A coalition of environmental, community, wildlife, forestry, and outdoor recreational groups is urging the Scottish Government to bring in enhanced statutory regulation to ensure the nation’s deer population is managed effectively and sustainably for the benefit of communities and the natural environment. This is especially urgent, says the coalition, in the light of the accelerating climate and biodiversity crisis.
Eighteen organisations representing over half a million members – seven directly involved in land and deer management across thousands of square kilometres of Scotland’s uplands – have published a joint paper, Managing Deer for Climate, Communities and Conservation, setting out the case for a new approach to deer management that prioritises public interest objectives, such as reducing carbon emissions, supporting local communities, and improving biodiversity.
The wide and heterogeneous range of organisations – from the community-run North Harris Trust to Ramblers Scotland; from the RSPB to Nourish Scotland – have come together to call for a reduction in deer densities, an end to over-reliance on deer fencing, and the broadening out of deer stalking beyond its traditional core of participants.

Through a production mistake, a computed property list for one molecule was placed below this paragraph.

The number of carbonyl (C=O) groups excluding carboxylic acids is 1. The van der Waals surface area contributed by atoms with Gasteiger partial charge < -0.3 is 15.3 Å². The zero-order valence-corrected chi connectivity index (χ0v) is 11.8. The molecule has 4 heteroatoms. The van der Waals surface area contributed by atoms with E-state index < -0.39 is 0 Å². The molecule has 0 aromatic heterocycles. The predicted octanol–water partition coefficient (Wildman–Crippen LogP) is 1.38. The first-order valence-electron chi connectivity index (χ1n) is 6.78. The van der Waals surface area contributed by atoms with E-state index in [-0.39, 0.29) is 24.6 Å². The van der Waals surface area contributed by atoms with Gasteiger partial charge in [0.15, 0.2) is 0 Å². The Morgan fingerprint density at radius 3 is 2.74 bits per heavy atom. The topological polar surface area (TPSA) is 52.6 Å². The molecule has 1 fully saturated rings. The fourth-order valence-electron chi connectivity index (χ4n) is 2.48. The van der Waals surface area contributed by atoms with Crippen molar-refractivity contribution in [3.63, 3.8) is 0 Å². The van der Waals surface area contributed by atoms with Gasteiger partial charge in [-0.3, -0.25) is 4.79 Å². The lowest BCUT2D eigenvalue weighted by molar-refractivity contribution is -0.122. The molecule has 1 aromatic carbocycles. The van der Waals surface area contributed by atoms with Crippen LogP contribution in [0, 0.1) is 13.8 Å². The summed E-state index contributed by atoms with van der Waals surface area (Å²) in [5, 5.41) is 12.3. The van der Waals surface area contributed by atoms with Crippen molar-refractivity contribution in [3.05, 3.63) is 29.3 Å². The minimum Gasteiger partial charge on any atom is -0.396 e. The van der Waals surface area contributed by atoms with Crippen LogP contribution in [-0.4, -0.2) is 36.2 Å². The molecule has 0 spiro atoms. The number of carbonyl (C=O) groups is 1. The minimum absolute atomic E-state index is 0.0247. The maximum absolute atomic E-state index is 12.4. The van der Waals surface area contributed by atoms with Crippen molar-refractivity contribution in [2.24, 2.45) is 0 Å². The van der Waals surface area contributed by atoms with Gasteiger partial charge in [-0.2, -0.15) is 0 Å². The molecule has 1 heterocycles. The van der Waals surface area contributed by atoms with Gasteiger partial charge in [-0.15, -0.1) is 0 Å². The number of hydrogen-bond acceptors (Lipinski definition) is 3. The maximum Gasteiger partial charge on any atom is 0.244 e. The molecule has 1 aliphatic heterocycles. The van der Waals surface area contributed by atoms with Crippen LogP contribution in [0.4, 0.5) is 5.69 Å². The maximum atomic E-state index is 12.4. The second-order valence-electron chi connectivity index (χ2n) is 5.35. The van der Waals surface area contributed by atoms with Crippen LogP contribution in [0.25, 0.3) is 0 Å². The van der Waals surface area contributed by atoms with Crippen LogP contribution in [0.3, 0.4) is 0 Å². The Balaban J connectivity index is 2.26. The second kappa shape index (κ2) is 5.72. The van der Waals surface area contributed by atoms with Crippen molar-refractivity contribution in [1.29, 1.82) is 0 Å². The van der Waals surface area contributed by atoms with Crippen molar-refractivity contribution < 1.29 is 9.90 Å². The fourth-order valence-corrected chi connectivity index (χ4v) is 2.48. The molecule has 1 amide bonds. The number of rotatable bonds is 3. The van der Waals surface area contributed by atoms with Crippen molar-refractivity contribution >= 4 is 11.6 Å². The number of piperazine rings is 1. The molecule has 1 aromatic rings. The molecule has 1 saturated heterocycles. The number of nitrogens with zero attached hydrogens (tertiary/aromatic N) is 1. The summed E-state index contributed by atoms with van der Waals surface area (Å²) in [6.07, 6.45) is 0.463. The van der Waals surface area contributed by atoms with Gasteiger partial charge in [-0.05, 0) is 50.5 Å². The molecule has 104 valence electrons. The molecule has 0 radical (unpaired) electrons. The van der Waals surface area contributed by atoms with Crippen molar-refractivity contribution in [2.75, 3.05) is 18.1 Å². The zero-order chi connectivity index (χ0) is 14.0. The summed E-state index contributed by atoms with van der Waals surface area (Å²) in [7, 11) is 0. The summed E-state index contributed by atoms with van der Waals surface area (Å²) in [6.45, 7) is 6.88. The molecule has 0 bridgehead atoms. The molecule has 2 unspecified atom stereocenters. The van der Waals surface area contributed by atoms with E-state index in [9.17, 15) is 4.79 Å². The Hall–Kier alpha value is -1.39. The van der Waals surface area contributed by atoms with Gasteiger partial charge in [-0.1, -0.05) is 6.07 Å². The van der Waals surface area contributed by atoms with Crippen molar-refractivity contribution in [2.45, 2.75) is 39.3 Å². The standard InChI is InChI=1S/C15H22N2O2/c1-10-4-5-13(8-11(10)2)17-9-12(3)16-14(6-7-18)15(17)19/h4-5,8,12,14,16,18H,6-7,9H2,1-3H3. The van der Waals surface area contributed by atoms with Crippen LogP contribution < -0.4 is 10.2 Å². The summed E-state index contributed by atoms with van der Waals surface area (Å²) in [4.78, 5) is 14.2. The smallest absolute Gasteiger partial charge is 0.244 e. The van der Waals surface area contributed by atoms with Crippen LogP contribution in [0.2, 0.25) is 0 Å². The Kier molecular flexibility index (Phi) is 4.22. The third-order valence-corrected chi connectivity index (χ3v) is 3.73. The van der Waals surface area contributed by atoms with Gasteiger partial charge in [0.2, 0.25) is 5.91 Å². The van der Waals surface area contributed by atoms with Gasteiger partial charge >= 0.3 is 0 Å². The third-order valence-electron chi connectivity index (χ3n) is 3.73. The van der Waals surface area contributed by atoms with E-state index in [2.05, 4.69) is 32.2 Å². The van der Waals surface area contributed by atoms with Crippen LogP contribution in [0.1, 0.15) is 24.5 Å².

The paper has been issued ahead of the publication of a report to the Scottish Government by the independent Deer Working Group which is expected any day now. The report is likely to trigger a national debate about current and future deer management practices.
Mike Daniels of the John Muir Trust, one of the key authors of the paper, said: “We believe that there is a growing appetite for change in how Scotland’s uplands are managed into the 2020s and beyond, and delivering sustainable deer management is a critical component. This large and diverse group of organisations believes that we can achieve far greater national and community benefit from our uplands by doing things differently. For many decades, there has been a scientific consensus that unsustainably high deer densities have a destructive impact on vast areas of our land. We welcome recent steps by the Scottish Government to start addressing the problem, and we have launched this paper to set out the reasons why our politicians should now make some fundamental changes to the way we manage our deer population.”